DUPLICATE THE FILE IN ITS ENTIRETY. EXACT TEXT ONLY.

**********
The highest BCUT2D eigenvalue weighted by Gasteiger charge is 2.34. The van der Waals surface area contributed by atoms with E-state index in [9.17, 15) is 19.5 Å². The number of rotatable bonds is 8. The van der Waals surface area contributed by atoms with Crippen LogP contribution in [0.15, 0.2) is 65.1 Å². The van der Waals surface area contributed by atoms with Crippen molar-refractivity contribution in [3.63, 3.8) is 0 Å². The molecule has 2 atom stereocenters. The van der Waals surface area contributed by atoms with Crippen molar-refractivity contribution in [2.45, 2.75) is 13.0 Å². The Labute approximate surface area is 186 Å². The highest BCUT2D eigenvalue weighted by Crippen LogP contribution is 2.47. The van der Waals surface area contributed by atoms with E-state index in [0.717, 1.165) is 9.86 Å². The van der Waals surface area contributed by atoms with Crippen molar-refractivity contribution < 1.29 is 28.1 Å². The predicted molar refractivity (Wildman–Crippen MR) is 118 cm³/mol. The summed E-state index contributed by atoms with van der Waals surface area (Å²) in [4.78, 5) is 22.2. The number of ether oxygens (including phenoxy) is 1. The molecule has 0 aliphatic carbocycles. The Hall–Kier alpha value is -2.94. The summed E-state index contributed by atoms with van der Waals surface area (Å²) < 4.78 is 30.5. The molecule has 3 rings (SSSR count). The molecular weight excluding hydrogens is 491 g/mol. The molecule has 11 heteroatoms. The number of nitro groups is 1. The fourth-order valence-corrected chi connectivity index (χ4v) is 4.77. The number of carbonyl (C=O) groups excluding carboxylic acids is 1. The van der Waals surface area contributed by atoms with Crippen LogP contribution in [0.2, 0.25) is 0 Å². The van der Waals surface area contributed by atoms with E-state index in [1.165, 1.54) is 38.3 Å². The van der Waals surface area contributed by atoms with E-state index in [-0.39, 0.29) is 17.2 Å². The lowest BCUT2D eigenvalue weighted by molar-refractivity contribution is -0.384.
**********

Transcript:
The highest BCUT2D eigenvalue weighted by Gasteiger charge is 2.34. The van der Waals surface area contributed by atoms with E-state index in [9.17, 15) is 19.5 Å². The number of rotatable bonds is 8. The van der Waals surface area contributed by atoms with Crippen LogP contribution in [0.15, 0.2) is 65.1 Å². The van der Waals surface area contributed by atoms with Crippen molar-refractivity contribution in [3.63, 3.8) is 0 Å². The molecule has 2 atom stereocenters. The van der Waals surface area contributed by atoms with Crippen molar-refractivity contribution in [2.45, 2.75) is 13.0 Å². The Labute approximate surface area is 186 Å². The highest BCUT2D eigenvalue weighted by Crippen LogP contribution is 2.47. The van der Waals surface area contributed by atoms with E-state index in [0.717, 1.165) is 9.86 Å². The van der Waals surface area contributed by atoms with Crippen molar-refractivity contribution < 1.29 is 28.1 Å². The predicted molar refractivity (Wildman–Crippen MR) is 118 cm³/mol. The summed E-state index contributed by atoms with van der Waals surface area (Å²) in [4.78, 5) is 22.2. The number of ether oxygens (including phenoxy) is 1. The molecule has 0 aliphatic carbocycles. The Hall–Kier alpha value is -2.94. The summed E-state index contributed by atoms with van der Waals surface area (Å²) < 4.78 is 30.5. The molecule has 3 rings (SSSR count). The molecular weight excluding hydrogens is 491 g/mol. The molecule has 11 heteroatoms. The number of nitro groups is 1. The fourth-order valence-corrected chi connectivity index (χ4v) is 4.77. The number of carbonyl (C=O) groups excluding carboxylic acids is 1. The van der Waals surface area contributed by atoms with Crippen LogP contribution in [0.2, 0.25) is 0 Å². The van der Waals surface area contributed by atoms with E-state index in [1.165, 1.54) is 38.3 Å². The van der Waals surface area contributed by atoms with E-state index in [-0.39, 0.29) is 17.2 Å². The lowest BCUT2D eigenvalue weighted by molar-refractivity contribution is -0.384.